Akram: Proud to be a pioneer
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Several players use major international competitions as platforms on which to earn a transfer at club level. This, however, was not the case with Iraq midfielder Nashat Akram, who joined Dutch Eredivisie runners-up Twente just days before the kick-off of the FIFA Confederations Cup South Africa 2009.

To some, his decision was premature, but the 24-year-old does not agree. "I have no regrets of joining them before the Confederations Cup," Akram told FIFA.com. "I want to thank Twente for their trust as they wanted me to play for them last year, but I had a contract with Al Gharafa and couldn't move."

I had two other offers from European clubs but I preferred to join Twente because I saw their desire to have me with them.
Iraq midfielder Nashat Akram

"I had two other offers from European clubs but I preferred to join Twente because I saw their desire to have me with them. They are also a big team and they have a big fan base in the Netherlands and a great coach as well."
Akram's spell at Twente will not be his first overseas, given that he has turned out for Saudi sides Al Nasr and Al Shabab, Al Ain in the United Arab Emirates, and most recently Qatari champions Al Gharafa. He nevertheless believes his next move will be totally different.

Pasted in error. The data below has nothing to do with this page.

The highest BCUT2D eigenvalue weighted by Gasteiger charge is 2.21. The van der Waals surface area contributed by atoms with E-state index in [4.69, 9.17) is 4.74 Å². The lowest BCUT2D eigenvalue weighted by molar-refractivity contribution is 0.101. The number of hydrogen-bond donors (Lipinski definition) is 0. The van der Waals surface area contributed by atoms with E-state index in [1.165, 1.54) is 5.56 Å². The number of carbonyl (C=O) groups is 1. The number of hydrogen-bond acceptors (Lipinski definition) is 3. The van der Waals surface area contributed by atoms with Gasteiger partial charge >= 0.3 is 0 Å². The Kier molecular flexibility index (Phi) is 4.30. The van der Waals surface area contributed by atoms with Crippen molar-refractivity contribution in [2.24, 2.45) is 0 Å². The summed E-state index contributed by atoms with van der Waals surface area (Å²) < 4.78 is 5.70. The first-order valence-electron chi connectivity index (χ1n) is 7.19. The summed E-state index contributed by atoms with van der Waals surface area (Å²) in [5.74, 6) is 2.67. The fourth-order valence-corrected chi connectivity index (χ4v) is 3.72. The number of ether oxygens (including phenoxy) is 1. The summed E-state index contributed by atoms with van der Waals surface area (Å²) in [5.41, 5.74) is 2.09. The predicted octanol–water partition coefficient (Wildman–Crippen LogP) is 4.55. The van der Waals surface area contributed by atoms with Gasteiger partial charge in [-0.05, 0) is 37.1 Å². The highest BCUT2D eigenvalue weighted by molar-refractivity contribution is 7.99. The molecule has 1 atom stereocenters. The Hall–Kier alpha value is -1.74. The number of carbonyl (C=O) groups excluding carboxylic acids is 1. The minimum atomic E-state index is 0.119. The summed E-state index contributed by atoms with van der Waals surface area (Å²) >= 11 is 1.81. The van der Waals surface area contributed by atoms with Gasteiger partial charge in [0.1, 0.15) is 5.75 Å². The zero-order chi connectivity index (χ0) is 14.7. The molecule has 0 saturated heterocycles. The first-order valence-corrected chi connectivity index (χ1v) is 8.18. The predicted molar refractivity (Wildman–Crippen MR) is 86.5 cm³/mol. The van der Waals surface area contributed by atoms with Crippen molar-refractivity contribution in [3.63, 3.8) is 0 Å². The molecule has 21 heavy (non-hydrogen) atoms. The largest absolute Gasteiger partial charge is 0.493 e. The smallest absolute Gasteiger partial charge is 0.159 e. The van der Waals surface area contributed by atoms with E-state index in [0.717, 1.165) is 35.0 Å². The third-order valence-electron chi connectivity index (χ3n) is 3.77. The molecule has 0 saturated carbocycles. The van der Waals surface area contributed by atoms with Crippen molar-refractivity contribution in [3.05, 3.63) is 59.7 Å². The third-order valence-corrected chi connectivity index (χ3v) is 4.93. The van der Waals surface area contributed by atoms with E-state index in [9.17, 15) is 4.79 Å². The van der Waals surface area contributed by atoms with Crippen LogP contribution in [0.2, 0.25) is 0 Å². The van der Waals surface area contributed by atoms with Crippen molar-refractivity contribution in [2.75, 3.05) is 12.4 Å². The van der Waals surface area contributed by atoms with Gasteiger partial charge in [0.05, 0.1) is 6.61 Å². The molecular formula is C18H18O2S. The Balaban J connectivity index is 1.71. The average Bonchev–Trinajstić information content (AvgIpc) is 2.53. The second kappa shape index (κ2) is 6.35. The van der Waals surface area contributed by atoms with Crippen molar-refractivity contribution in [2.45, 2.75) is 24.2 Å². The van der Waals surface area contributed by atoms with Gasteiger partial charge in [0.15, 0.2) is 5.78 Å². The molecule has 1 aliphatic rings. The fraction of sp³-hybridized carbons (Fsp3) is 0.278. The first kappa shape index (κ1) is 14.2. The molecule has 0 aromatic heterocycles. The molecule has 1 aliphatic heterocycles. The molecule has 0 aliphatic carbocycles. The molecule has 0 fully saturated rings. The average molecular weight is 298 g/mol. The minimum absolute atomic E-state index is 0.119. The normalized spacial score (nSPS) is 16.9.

"This move is a challenge for me," said Akram. "Playing for teams in Saudi Arabia, the UAE and Qatar is different from the European teams in terms of standard. But I believe in my abilities and I hope that I can do everything to help the team."

"I will be the first Iraqi player to play in the Eredivisie and I hope that I can show the qualities of the Iraqi footballers. I was the first Iraqi player to play in Saudi Arabia and this opened the chance for other players from Iraq to play there. I hope my next step will give more chances to other players."
Akram believes his personal routine will aid him settling in to live in the Netherlands, although he concedes the language barrier may be a problem.
"I'm a professional and I have a certain schedule every day," he explained. "I wake up early before logging in to my official website where I reply to questions from my fans or even read their criticism and I usually spend four hours there before going to training.

"At night I usually go out with my team-mates to cinemas or coffee shops and I really enjoy doing these things. I don't think that this will change because I'm a professional player and it will not affect me to live in another environment. At the beginning, I might have language problems but I hope I can fit in quickly."